Alexandr Pushkin is Russian literature's founding poet, and he is generally reckoned by Russians to be their greatest poet, too.
Now, what kind of poems would you expect from a Russian poet who lived from 1799 to 1837, thus dying young (as a result of a duel with his wife's alleged lover) in a time of revolution and therefore being just about as Romantic as it is possible to be?
Well, probably not a hopeful one like this:
The last cloud of a scattered a tempest,
You fly alone in azure, the prettiest thing.
Alone you bring in woeful shade,
Alone you sadden a day that should be glad.
Not long ago you stormed the skies. Mighty,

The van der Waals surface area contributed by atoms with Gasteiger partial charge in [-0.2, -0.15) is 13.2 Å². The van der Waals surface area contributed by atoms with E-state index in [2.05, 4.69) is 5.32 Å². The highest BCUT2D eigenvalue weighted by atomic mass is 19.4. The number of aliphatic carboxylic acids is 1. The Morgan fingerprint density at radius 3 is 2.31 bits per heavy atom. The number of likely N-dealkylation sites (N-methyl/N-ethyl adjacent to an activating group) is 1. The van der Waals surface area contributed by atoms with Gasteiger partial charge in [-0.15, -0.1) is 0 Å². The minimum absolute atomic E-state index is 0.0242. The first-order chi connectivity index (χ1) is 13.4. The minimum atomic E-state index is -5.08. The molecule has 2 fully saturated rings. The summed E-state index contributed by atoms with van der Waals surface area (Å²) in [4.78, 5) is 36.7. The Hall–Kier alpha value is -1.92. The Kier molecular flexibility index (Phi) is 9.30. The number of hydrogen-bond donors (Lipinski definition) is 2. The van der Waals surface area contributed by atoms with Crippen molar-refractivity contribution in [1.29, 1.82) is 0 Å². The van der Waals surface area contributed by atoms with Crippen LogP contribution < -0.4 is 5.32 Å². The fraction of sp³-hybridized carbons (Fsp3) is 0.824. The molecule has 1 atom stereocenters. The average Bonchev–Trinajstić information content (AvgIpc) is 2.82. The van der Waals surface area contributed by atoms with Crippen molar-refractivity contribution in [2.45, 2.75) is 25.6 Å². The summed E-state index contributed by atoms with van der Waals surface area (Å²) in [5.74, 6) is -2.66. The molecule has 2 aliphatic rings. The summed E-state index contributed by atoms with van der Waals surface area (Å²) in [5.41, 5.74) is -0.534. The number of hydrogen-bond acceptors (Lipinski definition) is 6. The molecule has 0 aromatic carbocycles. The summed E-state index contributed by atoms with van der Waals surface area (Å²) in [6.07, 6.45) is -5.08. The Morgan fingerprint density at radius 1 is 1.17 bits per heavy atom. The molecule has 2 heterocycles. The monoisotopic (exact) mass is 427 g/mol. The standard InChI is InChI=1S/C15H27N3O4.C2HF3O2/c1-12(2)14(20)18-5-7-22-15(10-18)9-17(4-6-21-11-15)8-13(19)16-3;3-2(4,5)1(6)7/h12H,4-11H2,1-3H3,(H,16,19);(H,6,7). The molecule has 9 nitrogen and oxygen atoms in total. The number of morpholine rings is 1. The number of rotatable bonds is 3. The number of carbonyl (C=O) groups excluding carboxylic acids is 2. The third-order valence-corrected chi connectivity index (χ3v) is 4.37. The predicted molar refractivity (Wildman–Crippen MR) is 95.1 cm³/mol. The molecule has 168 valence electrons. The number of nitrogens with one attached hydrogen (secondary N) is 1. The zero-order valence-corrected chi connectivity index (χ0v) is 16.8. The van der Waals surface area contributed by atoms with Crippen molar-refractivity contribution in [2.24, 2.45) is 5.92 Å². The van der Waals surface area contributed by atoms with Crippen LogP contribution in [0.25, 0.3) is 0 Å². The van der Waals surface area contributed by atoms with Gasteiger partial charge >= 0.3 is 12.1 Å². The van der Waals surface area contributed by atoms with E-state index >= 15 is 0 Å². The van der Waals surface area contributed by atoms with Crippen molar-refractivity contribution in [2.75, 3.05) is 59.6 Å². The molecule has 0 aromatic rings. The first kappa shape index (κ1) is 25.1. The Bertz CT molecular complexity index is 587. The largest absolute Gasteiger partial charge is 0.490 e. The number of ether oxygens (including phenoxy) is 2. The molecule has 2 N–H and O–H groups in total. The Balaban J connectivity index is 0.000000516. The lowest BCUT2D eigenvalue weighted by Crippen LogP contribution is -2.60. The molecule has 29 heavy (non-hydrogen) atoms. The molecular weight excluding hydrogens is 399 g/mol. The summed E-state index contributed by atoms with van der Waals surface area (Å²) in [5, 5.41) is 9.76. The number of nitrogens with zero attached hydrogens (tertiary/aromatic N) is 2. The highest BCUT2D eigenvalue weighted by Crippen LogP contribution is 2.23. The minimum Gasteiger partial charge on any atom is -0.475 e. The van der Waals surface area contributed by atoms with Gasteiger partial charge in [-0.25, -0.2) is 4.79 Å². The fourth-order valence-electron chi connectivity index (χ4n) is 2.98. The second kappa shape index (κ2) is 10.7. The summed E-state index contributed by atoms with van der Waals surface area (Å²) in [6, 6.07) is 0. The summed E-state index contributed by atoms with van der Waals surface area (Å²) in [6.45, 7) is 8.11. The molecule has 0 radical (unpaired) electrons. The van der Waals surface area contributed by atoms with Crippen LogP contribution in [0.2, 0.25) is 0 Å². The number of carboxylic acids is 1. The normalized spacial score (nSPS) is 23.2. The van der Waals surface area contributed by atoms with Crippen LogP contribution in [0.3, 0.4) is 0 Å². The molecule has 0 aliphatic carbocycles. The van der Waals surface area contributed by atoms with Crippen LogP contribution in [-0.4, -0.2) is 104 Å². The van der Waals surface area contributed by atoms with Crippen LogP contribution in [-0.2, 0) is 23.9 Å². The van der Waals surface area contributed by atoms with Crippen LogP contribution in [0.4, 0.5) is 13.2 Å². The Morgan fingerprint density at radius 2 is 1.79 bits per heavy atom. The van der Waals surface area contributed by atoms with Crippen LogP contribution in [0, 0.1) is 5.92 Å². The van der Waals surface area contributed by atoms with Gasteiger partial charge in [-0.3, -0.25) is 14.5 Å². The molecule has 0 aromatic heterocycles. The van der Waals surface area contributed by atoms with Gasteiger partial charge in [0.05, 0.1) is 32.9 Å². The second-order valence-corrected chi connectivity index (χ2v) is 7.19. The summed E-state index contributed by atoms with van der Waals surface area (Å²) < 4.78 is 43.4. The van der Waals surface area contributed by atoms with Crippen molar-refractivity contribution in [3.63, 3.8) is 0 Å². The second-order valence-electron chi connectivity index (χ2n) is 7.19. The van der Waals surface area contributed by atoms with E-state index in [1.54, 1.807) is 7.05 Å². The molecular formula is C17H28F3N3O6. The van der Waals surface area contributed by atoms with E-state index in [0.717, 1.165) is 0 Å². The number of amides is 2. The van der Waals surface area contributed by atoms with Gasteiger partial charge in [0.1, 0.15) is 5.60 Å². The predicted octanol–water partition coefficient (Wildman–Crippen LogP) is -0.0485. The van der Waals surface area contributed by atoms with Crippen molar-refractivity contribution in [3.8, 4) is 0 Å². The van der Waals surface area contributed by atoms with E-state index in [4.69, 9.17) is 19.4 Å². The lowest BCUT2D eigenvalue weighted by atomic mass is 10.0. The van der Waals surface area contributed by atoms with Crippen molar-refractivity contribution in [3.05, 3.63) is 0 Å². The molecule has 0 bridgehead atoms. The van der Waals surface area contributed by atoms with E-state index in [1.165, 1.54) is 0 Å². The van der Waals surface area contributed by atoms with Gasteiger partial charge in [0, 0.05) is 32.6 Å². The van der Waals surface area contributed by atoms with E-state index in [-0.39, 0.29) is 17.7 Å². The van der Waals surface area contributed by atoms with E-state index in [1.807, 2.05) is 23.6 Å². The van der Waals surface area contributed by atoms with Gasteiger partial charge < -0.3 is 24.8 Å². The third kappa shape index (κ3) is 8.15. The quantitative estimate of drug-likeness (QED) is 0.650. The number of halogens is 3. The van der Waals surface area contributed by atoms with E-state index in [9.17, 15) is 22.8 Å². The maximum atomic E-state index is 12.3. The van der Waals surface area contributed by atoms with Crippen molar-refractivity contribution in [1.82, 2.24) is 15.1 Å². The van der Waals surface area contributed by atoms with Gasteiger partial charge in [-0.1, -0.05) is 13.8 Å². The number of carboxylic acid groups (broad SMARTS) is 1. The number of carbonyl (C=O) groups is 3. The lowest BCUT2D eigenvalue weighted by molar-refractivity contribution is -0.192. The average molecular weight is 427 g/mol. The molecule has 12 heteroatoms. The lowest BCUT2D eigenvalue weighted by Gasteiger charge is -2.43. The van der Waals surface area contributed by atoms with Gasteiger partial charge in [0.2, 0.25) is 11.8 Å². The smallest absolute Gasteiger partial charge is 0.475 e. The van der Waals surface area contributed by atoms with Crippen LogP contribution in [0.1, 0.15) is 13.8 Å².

And entwined with potent lightning,
You were the womb of divine thunder,
And quenched with rain the thirsty earth.
Enough, now: vanish! You cannot last forever.
The earth is refreshed and the tempest has fled,
And now the wind, fondling the leaves of the trees
With pleasure, is banishing you from the blissful sky.
Word To Use Today: tempest. This word comes through French from the Latin tempestās, storm, from tempus, which means time.